December 15, 2010

Institutional Review Boards and Protecting Human Research Participants—Reply

JAMA. 2010;304(23):2591-2592. doi:10.1001/jama.2010.1823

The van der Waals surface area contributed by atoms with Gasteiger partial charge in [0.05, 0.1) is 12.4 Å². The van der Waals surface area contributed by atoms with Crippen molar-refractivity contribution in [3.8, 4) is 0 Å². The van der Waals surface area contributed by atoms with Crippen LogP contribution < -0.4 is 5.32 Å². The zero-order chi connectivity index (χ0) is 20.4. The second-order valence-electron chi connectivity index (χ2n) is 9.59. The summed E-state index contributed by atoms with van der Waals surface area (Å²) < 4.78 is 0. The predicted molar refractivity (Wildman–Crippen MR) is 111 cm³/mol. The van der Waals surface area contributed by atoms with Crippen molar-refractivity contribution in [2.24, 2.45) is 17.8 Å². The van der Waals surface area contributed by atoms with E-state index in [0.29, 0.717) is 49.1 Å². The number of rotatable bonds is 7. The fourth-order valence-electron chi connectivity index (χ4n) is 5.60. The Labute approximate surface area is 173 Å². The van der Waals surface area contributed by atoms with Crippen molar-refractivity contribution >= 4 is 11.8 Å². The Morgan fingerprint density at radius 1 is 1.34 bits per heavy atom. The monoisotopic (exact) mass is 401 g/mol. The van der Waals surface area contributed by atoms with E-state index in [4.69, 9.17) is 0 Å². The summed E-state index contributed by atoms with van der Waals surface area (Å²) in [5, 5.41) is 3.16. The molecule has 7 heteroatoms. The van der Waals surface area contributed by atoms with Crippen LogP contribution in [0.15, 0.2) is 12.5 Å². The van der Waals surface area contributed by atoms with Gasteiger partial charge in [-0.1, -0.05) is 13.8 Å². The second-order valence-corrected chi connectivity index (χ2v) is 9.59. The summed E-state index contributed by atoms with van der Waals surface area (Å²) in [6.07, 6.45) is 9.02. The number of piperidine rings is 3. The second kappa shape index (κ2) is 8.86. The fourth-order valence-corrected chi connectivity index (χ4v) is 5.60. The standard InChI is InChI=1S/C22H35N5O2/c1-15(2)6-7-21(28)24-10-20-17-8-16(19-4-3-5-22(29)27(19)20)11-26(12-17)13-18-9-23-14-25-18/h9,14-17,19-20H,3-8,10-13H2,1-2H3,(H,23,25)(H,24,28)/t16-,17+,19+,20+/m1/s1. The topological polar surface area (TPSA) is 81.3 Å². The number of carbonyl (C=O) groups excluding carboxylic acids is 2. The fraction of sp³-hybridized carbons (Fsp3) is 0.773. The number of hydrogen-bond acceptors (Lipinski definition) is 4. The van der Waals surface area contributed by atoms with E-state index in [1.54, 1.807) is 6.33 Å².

In Reply: As a long-time IRB advocate and member, I concur with Dr Feldman's assertion that “IRBs should be strengthened, knowledgeable, and independent.” I reaffirm, however, that to strengthen IRBs, evidence of their effectiveness is needed, along with criteria to measure how strong and effective they are. Without evidence, it is not known how well IRBs fulfill their mission of protecting research participants and promoting ethical research. Nor is it known the extent to which “ . . . inappropriate or ineffective IRB review [leads] to preventable, unnecessary, or inappropriate research risks. . . . ” It is not clear what part the adequacy or failure of IRB review played in the complex set of facts and events that preceded the tragic death of Jesse Gelsinger.

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